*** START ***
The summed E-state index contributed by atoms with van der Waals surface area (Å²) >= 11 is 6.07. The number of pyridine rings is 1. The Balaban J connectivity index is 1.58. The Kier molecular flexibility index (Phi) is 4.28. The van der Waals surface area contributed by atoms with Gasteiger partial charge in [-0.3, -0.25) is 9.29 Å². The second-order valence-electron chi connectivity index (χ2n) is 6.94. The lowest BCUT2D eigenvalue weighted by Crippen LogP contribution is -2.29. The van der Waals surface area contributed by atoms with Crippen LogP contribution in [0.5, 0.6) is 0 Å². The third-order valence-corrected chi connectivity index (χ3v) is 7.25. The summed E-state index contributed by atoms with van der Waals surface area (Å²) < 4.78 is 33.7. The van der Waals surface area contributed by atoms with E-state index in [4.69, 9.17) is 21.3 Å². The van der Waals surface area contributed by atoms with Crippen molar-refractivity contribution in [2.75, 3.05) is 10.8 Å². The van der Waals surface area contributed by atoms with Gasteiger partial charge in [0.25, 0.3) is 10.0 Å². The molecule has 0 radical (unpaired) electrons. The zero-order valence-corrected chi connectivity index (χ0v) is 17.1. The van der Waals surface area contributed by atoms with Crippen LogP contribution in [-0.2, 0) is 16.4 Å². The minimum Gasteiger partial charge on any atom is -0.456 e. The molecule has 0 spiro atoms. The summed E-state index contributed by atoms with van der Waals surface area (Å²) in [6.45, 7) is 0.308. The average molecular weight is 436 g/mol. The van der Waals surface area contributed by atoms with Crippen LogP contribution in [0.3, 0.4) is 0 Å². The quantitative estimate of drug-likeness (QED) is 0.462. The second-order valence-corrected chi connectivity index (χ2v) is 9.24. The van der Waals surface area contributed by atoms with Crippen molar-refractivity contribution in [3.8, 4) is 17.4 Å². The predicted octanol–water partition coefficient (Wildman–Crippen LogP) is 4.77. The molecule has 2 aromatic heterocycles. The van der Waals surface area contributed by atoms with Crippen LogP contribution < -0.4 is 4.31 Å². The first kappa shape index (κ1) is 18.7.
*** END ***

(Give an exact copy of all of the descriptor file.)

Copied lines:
The summed E-state index contributed by atoms with van der Waals surface area (Å²) >= 11 is 6.07. The number of pyridine rings is 1. The Balaban J connectivity index is 1.58. The Kier molecular flexibility index (Phi) is 4.28. The van der Waals surface area contributed by atoms with Gasteiger partial charge in [-0.3, -0.25) is 9.29 Å². The second-order valence-electron chi connectivity index (χ2n) is 6.94. The lowest BCUT2D eigenvalue weighted by Crippen LogP contribution is -2.29. The van der Waals surface area contributed by atoms with Crippen LogP contribution in [0.5, 0.6) is 0 Å². The third-order valence-corrected chi connectivity index (χ3v) is 7.25. The summed E-state index contributed by atoms with van der Waals surface area (Å²) < 4.78 is 33.7. The van der Waals surface area contributed by atoms with E-state index in [4.69, 9.17) is 21.3 Å². The van der Waals surface area contributed by atoms with Crippen molar-refractivity contribution in [2.75, 3.05) is 10.8 Å². The van der Waals surface area contributed by atoms with Gasteiger partial charge in [0.25, 0.3) is 10.0 Å². The molecule has 0 radical (unpaired) electrons. The zero-order valence-corrected chi connectivity index (χ0v) is 17.1. The van der Waals surface area contributed by atoms with Crippen LogP contribution in [-0.2, 0) is 16.4 Å². The minimum Gasteiger partial charge on any atom is -0.456 e. The molecule has 0 spiro atoms. The summed E-state index contributed by atoms with van der Waals surface area (Å²) in [6.45, 7) is 0.308. The average molecular weight is 436 g/mol. The van der Waals surface area contributed by atoms with Crippen LogP contribution in [0.3, 0.4) is 0 Å². The quantitative estimate of drug-likeness (QED) is 0.462. The second-order valence-corrected chi connectivity index (χ2v) is 9.24. The van der Waals surface area contributed by atoms with Crippen molar-refractivity contribution in [3.8, 4) is 17.4 Å². The predicted octanol–water partition coefficient (Wildman–Crippen LogP) is 4.77. The molecule has 2 aromatic heterocycles. The van der Waals surface area contributed by atoms with Crippen LogP contribution < -0.4 is 4.31 Å². The first kappa shape index (κ1) is 18.7.